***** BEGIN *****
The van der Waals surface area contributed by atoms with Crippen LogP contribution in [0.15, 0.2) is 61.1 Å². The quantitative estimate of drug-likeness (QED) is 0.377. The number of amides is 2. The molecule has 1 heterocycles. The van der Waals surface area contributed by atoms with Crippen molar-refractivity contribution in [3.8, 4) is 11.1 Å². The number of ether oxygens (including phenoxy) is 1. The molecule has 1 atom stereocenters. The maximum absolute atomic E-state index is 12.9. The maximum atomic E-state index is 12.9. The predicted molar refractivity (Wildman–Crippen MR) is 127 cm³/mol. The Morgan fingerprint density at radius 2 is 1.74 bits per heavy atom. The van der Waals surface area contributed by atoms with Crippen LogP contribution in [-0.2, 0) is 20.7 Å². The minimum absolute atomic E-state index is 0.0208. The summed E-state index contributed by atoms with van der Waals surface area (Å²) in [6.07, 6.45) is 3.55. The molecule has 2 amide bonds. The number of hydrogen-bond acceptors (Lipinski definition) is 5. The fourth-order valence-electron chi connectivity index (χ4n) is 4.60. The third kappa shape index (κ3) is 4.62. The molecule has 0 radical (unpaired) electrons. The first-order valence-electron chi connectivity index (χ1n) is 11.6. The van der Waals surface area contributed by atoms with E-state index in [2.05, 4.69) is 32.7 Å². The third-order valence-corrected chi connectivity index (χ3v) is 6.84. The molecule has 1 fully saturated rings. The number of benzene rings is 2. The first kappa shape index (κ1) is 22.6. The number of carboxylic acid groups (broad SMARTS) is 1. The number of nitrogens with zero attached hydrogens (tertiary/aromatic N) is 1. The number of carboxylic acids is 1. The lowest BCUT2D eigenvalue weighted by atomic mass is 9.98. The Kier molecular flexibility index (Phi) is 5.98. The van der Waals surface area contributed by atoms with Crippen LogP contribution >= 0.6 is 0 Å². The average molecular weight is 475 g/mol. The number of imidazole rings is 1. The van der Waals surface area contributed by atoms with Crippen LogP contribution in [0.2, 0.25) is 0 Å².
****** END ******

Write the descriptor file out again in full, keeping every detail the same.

The van der Waals surface area contributed by atoms with Crippen LogP contribution in [0.15, 0.2) is 61.1 Å². The quantitative estimate of drug-likeness (QED) is 0.377. The number of amides is 2. The molecule has 1 heterocycles. The van der Waals surface area contributed by atoms with Crippen molar-refractivity contribution in [3.8, 4) is 11.1 Å². The number of ether oxygens (including phenoxy) is 1. The molecule has 1 atom stereocenters. The maximum absolute atomic E-state index is 12.9. The maximum atomic E-state index is 12.9. The predicted molar refractivity (Wildman–Crippen MR) is 127 cm³/mol. The Morgan fingerprint density at radius 2 is 1.74 bits per heavy atom. The van der Waals surface area contributed by atoms with Crippen LogP contribution in [-0.2, 0) is 20.7 Å². The minimum absolute atomic E-state index is 0.0208. The summed E-state index contributed by atoms with van der Waals surface area (Å²) in [6.07, 6.45) is 3.55. The molecule has 2 amide bonds. The number of hydrogen-bond acceptors (Lipinski definition) is 5. The fourth-order valence-electron chi connectivity index (χ4n) is 4.60. The third kappa shape index (κ3) is 4.62. The molecule has 0 radical (unpaired) electrons. The first-order valence-electron chi connectivity index (χ1n) is 11.6. The van der Waals surface area contributed by atoms with E-state index in [2.05, 4.69) is 32.7 Å². The third-order valence-corrected chi connectivity index (χ3v) is 6.84. The molecule has 1 fully saturated rings. The number of benzene rings is 2. The first kappa shape index (κ1) is 22.6. The number of carboxylic acid groups (broad SMARTS) is 1. The number of nitrogens with zero attached hydrogens (tertiary/aromatic N) is 1. The number of carboxylic acids is 1. The lowest BCUT2D eigenvalue weighted by atomic mass is 9.98. The Kier molecular flexibility index (Phi) is 5.98. The van der Waals surface area contributed by atoms with Crippen LogP contribution >= 0.6 is 0 Å². The average molecular weight is 475 g/mol. The number of imidazole rings is 1. The van der Waals surface area contributed by atoms with Crippen LogP contribution in [0.2, 0.25) is 0 Å².